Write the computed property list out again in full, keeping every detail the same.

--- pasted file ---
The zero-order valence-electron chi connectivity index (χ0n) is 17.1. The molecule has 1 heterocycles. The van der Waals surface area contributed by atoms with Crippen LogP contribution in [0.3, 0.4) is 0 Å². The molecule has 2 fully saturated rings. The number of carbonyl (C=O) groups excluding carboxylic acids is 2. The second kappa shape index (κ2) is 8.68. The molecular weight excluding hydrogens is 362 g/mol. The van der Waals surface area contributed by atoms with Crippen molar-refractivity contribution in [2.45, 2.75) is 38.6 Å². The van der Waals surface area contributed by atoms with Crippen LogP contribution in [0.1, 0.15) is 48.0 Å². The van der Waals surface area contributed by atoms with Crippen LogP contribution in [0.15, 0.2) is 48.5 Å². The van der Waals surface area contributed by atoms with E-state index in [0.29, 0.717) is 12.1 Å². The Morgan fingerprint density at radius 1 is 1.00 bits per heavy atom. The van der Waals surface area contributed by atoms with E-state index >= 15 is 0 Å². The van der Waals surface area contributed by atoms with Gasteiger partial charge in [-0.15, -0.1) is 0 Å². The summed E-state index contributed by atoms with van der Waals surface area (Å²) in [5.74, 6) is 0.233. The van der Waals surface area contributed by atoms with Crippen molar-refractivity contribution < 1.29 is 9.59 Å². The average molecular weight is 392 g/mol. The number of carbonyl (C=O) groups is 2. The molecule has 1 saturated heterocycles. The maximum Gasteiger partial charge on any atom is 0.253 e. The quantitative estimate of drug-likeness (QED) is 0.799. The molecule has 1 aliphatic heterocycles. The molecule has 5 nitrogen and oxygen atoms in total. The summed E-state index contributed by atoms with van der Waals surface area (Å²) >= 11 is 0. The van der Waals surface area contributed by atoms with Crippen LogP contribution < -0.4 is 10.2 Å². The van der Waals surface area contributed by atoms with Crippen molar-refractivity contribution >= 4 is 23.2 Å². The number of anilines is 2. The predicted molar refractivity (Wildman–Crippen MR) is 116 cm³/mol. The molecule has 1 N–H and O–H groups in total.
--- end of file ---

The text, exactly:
The zero-order valence-electron chi connectivity index (χ0n) is 17.1. The molecule has 1 heterocycles. The van der Waals surface area contributed by atoms with Crippen LogP contribution in [0.3, 0.4) is 0 Å². The molecule has 2 fully saturated rings. The number of carbonyl (C=O) groups excluding carboxylic acids is 2. The second kappa shape index (κ2) is 8.68. The molecular weight excluding hydrogens is 362 g/mol. The van der Waals surface area contributed by atoms with Crippen molar-refractivity contribution in [2.45, 2.75) is 38.6 Å². The van der Waals surface area contributed by atoms with Crippen LogP contribution in [0.1, 0.15) is 48.0 Å². The van der Waals surface area contributed by atoms with Crippen LogP contribution in [0.15, 0.2) is 48.5 Å². The van der Waals surface area contributed by atoms with E-state index in [0.29, 0.717) is 12.1 Å². The Morgan fingerprint density at radius 1 is 1.00 bits per heavy atom. The van der Waals surface area contributed by atoms with E-state index >= 15 is 0 Å². The van der Waals surface area contributed by atoms with Gasteiger partial charge in [-0.15, -0.1) is 0 Å². The summed E-state index contributed by atoms with van der Waals surface area (Å²) in [5.74, 6) is 0.233. The van der Waals surface area contributed by atoms with Crippen molar-refractivity contribution < 1.29 is 9.59 Å². The average molecular weight is 392 g/mol. The number of carbonyl (C=O) groups is 2. The molecule has 1 saturated heterocycles. The maximum Gasteiger partial charge on any atom is 0.253 e. The quantitative estimate of drug-likeness (QED) is 0.799. The molecule has 1 aliphatic heterocycles. The molecule has 5 nitrogen and oxygen atoms in total. The summed E-state index contributed by atoms with van der Waals surface area (Å²) >= 11 is 0. The van der Waals surface area contributed by atoms with Crippen LogP contribution < -0.4 is 10.2 Å². The van der Waals surface area contributed by atoms with Crippen molar-refractivity contribution >= 4 is 23.2 Å². The number of anilines is 2. The predicted molar refractivity (Wildman–Crippen MR) is 116 cm³/mol. The molecule has 1 N–H and O–H groups in total.